Local Tech Worker Suggests Protesters Learn To Code

May 20, 2019 (741 words) :: A fictional report from the Uber protest earlier this month.
Tags: fiction, gig-economy, working-in-tech

This post is day 140 of a personal challenge to write every day in 2019. See the other fragments, or sign up for my weekly newsletter.

May 8, 2019

SAN FRANCISCO, CA — Annoyed by the disturbance of the Uber protest outside his workplace on Wednesday, Caviar software engineer Jared Taylor, 27, suggested that the protesters should simply learn to code. “Too many people in this city are trying to get handouts rather than putting in the work to make something of themselves,” said Taylor, referring primarily to the people gathered on Market Street to protest Uber’s exploitative business practices towards its drivers, such as continually slashing driver pay over the last several years. “Driving for Uber isn’t supposed to be a permanent thing. If you want to make good money, you need to learn some real skills.”

“People need to stop playing the victim and blaming others for their own failures,” continued Taylor, who attended Stanford as a double legacy and was recommended for his current job by his godfather, an investor in the company’s Series A round. “Like, tech is a meritocracy, you know? I don’t want a society where we coddle the weak simply because they’re too scared to face the real world.”

Taylor, who grew up in a $4.1m house in Palo Alto and who received a Tesla Model S as a college graduation gift, noted that the Airbnb founders were basically homeless when they came up with the idea for the now billion-dollar business. “See? If these guys can do it, anyone can,” says Taylor, referring to three white men who came from upper-middle-class families, attended prestigious universities, and were handpicked for mentorship by a prominent Silicon Valley investor who has admitted his tendency to be “tricked” by founders who look like Mark Zuckerberg.

When asked to comment on some of the protesting drivers’ claims that they are unable to afford rent despite working 40+ hour weeks, Taylor suggested that these workers are simply trying to live beyond their means. “It’s an expensive city, and if they want to live here, they’ll have to work for it,” said Taylor, who bought a 2-bedroom condo in the Rincon Hill neighbourhood in 2015 for $1.5m after his parents gifted him $250,000 toward the down payment. “They can always move to, like, Tracy.”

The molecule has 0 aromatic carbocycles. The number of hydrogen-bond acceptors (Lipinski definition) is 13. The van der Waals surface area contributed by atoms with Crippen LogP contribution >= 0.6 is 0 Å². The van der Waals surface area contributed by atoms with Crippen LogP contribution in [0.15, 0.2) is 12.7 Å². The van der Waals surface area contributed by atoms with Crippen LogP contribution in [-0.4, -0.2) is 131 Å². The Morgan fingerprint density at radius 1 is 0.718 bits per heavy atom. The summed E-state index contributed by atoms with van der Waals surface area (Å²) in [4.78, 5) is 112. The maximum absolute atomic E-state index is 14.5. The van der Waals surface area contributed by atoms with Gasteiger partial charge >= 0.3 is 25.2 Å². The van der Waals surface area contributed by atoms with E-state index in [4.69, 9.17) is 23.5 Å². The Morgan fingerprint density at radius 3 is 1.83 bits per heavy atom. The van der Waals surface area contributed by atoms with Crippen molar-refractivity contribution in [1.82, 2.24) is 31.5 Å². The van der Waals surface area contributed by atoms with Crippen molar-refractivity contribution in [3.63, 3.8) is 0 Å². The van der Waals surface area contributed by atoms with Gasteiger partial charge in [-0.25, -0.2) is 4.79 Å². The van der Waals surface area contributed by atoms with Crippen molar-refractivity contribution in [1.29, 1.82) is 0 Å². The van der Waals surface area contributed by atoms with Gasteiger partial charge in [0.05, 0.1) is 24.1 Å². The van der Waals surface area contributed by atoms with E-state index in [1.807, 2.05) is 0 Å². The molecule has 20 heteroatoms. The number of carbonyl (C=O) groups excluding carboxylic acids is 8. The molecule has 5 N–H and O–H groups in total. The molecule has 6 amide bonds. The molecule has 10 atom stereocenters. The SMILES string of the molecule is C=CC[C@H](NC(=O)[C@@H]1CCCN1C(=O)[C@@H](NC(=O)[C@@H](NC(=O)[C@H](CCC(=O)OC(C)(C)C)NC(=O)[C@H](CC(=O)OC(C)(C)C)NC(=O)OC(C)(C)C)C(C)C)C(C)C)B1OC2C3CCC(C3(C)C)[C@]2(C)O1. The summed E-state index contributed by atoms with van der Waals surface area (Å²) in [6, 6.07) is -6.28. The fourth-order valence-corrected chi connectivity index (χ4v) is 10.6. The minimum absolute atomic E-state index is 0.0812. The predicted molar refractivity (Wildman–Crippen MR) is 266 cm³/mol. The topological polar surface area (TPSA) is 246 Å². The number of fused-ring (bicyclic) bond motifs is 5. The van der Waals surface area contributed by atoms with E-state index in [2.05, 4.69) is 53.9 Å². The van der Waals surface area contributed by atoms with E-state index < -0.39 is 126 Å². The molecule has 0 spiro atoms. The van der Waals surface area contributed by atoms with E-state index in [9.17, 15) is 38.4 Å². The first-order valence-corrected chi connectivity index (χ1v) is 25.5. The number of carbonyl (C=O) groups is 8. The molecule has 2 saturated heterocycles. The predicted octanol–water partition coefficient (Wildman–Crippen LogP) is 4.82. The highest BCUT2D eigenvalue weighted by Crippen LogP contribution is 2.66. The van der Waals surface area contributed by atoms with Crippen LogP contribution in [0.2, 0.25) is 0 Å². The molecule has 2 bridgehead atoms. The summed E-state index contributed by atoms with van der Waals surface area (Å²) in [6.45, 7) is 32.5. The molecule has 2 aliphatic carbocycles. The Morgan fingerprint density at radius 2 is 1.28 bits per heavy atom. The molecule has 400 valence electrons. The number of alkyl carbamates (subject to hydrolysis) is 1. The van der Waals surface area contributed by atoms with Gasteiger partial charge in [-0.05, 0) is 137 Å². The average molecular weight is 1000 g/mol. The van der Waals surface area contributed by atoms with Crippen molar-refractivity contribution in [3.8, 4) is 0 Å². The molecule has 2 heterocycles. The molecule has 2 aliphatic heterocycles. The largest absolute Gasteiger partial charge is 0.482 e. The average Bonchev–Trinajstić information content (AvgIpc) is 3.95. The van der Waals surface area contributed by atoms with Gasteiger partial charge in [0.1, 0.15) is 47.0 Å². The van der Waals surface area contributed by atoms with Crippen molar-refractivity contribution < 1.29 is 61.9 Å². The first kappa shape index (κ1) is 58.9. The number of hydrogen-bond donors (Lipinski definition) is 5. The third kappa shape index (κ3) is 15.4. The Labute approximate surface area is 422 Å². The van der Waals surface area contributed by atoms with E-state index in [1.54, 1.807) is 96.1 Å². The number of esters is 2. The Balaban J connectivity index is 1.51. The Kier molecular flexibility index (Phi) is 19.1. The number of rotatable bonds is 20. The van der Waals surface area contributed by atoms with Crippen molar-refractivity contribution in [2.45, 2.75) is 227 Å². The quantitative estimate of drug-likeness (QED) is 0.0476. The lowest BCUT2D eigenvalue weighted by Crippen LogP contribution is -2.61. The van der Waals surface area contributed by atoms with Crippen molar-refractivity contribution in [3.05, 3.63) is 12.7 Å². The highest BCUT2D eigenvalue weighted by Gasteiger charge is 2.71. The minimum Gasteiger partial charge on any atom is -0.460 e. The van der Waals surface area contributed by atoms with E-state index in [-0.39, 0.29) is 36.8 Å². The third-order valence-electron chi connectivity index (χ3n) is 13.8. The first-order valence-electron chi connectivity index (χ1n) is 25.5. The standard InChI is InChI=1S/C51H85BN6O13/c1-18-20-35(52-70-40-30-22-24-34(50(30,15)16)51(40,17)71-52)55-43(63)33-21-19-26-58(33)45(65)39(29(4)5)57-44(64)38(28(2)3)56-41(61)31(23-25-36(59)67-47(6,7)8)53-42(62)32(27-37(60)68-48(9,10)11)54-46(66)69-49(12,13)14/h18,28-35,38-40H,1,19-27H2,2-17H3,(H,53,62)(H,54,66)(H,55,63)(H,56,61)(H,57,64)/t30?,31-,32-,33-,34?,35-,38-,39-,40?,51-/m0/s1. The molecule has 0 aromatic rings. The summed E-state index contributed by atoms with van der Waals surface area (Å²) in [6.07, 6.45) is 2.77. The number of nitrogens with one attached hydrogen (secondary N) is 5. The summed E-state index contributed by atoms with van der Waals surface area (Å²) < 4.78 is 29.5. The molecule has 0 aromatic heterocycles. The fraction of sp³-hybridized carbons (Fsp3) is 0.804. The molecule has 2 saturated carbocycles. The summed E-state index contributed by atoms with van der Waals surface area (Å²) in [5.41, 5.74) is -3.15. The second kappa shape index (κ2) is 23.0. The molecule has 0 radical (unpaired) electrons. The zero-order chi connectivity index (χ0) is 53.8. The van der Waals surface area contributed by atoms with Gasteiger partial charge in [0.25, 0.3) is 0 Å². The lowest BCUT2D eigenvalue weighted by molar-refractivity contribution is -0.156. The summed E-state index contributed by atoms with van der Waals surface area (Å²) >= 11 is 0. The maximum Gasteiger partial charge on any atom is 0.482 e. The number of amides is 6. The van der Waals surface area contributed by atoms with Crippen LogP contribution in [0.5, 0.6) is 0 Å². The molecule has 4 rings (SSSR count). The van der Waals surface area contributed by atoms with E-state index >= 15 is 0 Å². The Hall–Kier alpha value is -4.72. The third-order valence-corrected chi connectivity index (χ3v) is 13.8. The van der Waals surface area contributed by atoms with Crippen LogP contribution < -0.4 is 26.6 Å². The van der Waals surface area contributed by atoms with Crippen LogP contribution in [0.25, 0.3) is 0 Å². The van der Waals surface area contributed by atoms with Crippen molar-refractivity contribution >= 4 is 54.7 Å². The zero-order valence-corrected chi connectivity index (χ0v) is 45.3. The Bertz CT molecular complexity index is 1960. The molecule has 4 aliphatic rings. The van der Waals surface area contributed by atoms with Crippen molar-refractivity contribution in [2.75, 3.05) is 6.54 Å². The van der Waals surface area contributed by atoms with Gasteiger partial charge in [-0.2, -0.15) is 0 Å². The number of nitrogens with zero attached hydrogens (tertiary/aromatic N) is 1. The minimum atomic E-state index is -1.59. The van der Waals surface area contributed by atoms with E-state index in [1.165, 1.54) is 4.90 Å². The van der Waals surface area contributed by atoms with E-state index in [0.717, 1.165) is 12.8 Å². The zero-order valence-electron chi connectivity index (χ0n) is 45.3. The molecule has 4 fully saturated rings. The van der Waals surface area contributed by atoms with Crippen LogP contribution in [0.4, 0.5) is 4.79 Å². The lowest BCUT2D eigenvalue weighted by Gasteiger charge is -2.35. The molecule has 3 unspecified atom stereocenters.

“Anyway, it’s not Uber’s fault that these drivers simply aren’t working smart enough”, insisted Taylor, whose own employer, food delivery company Caviar (a subsidiary of payments company Square), relies on the same regulatory loophole as Uber to argue that workers are not entitled to minimum wage and overtime protections, a legal strategy that has recently been ruled invalid by the California Supreme Court. “That’s the great thing about these apps - you have the freedom to choose your own hours and routes, and if you’re not making enough, you only have yourself to blame,” said Taylor, whose employer recently settled a lawsuit alleging that it withholds gratuities from its couriers. “If they don’t like it, they’re free to work elsewhere.”

“Ultimately, people are paid based on the value they contribute to society,” he concluded, who is paid a high six figures a year to work on a mobile app that has essentially the same features as every other app in the increasingly crowded food delivery space, not to mention other apps in the gig economy, but whose code is kept under corporate lock and key because this is what capitalism demands. “If these drivers want to make a better life for themselves, they have to earn it, by learning more valuable skills. It’s easier than ever these days - I see ads for coding bootcamps everywhere, you know? Anyone who works hard and smart enough can get a six-figure job in this city. You just have to stop whining and expecting other people to take care of you.”

At press time, Taylor was last seen writing interview feedback for a software engineering candidate from Howard University whom he described as not a culture fit.

This is my first time writing something in this Onion-inspired style, so please forgive me if it’s heavy-handed. Inspired by Anna Wiener’s write-up of the Uber protest in The New Yorker: In San Francisco, Tech Money Doesn’t Buy Happiness, particularly this vignette featuring Square employees:

The protesters wound their way back up to Market Street. Two Square employees paused on the sidewalk to watch. I asked them if the demonstration had any bearing on their workdays. Both men shrugged. “Not really,” one said. “To us, it’s just a circus.”

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